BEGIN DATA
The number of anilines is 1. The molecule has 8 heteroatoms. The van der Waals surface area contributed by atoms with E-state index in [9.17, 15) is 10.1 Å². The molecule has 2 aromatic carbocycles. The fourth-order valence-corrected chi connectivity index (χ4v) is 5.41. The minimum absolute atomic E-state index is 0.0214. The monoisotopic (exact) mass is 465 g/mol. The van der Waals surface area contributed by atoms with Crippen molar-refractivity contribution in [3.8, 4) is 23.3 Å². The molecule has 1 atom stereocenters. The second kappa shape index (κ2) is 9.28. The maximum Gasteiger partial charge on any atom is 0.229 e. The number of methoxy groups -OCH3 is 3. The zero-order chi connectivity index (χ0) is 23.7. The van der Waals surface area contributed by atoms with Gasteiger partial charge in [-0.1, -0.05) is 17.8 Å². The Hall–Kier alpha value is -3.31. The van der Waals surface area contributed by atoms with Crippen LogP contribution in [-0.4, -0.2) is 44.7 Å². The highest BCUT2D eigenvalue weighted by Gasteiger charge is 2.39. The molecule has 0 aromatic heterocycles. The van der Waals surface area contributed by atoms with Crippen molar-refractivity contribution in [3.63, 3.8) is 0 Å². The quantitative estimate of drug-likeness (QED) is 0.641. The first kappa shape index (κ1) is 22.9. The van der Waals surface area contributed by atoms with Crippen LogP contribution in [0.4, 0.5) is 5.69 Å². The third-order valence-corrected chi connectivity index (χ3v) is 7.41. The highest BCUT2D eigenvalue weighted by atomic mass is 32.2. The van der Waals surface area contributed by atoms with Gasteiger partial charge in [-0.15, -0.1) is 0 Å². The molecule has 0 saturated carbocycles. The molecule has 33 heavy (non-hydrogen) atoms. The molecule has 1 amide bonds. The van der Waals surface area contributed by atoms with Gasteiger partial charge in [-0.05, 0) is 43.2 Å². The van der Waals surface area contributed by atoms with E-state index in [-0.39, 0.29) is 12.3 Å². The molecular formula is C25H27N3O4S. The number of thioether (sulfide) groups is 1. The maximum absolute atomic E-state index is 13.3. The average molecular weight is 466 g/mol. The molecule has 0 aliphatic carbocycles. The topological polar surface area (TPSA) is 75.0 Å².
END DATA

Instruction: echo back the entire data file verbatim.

The number of anilines is 1. The molecule has 8 heteroatoms. The van der Waals surface area contributed by atoms with E-state index in [9.17, 15) is 10.1 Å². The molecule has 2 aromatic carbocycles. The fourth-order valence-corrected chi connectivity index (χ4v) is 5.41. The minimum absolute atomic E-state index is 0.0214. The monoisotopic (exact) mass is 465 g/mol. The van der Waals surface area contributed by atoms with Crippen molar-refractivity contribution in [3.8, 4) is 23.3 Å². The molecule has 1 atom stereocenters. The second kappa shape index (κ2) is 9.28. The maximum Gasteiger partial charge on any atom is 0.229 e. The number of methoxy groups -OCH3 is 3. The zero-order chi connectivity index (χ0) is 23.7. The van der Waals surface area contributed by atoms with Gasteiger partial charge in [-0.1, -0.05) is 17.8 Å². The Hall–Kier alpha value is -3.31. The van der Waals surface area contributed by atoms with Crippen LogP contribution in [-0.4, -0.2) is 44.7 Å². The highest BCUT2D eigenvalue weighted by Gasteiger charge is 2.39. The molecule has 0 aromatic heterocycles. The van der Waals surface area contributed by atoms with Crippen molar-refractivity contribution in [3.63, 3.8) is 0 Å². The quantitative estimate of drug-likeness (QED) is 0.641. The first kappa shape index (κ1) is 22.9. The van der Waals surface area contributed by atoms with Crippen LogP contribution in [0.4, 0.5) is 5.69 Å². The third-order valence-corrected chi connectivity index (χ3v) is 7.41. The highest BCUT2D eigenvalue weighted by atomic mass is 32.2. The van der Waals surface area contributed by atoms with Gasteiger partial charge in [-0.15, -0.1) is 0 Å². The molecule has 0 saturated carbocycles. The molecule has 33 heavy (non-hydrogen) atoms. The molecule has 1 amide bonds. The van der Waals surface area contributed by atoms with Gasteiger partial charge in [-0.05, 0) is 43.2 Å². The van der Waals surface area contributed by atoms with E-state index in [-0.39, 0.29) is 12.3 Å². The molecular formula is C25H27N3O4S. The number of thioether (sulfide) groups is 1. The maximum absolute atomic E-state index is 13.3. The average molecular weight is 466 g/mol. The molecule has 0 aliphatic carbocycles. The topological polar surface area (TPSA) is 75.0 Å².